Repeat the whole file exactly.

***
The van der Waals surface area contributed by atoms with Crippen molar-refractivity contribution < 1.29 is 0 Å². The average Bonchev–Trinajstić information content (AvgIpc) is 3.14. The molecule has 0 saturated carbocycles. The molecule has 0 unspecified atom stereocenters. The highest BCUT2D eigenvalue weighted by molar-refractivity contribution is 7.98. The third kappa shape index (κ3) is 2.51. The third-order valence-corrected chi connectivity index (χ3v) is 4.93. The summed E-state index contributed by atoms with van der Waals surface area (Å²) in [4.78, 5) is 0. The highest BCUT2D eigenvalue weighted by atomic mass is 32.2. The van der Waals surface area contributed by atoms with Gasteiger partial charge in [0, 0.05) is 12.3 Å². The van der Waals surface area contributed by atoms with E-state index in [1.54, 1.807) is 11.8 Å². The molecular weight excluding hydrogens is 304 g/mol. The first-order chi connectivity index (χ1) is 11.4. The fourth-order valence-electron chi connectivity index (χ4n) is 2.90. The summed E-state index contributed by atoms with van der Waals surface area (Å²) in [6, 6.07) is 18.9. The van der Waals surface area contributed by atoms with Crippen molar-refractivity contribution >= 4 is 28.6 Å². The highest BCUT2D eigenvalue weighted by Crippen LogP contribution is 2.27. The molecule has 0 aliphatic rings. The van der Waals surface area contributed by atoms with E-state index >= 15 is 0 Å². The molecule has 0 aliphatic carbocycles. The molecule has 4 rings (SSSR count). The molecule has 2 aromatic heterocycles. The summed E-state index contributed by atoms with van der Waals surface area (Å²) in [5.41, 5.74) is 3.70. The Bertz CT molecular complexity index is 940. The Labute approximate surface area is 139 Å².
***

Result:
The van der Waals surface area contributed by atoms with Crippen molar-refractivity contribution < 1.29 is 0 Å². The average Bonchev–Trinajstić information content (AvgIpc) is 3.14. The molecule has 0 saturated carbocycles. The molecule has 0 unspecified atom stereocenters. The highest BCUT2D eigenvalue weighted by molar-refractivity contribution is 7.98. The third kappa shape index (κ3) is 2.51. The third-order valence-corrected chi connectivity index (χ3v) is 4.93. The summed E-state index contributed by atoms with van der Waals surface area (Å²) in [4.78, 5) is 0. The highest BCUT2D eigenvalue weighted by atomic mass is 32.2. The van der Waals surface area contributed by atoms with Gasteiger partial charge in [0, 0.05) is 12.3 Å². The van der Waals surface area contributed by atoms with E-state index in [1.54, 1.807) is 11.8 Å². The molecular weight excluding hydrogens is 304 g/mol. The first-order chi connectivity index (χ1) is 11.4. The fourth-order valence-electron chi connectivity index (χ4n) is 2.90. The summed E-state index contributed by atoms with van der Waals surface area (Å²) in [6, 6.07) is 18.9. The van der Waals surface area contributed by atoms with Crippen molar-refractivity contribution >= 4 is 28.6 Å². The highest BCUT2D eigenvalue weighted by Crippen LogP contribution is 2.27. The molecule has 0 aliphatic rings. The van der Waals surface area contributed by atoms with E-state index >= 15 is 0 Å². The molecule has 0 aliphatic carbocycles. The molecule has 4 rings (SSSR count). The molecule has 2 aromatic heterocycles. The summed E-state index contributed by atoms with van der Waals surface area (Å²) in [5.41, 5.74) is 3.70. The Bertz CT molecular complexity index is 940. The Labute approximate surface area is 139 Å².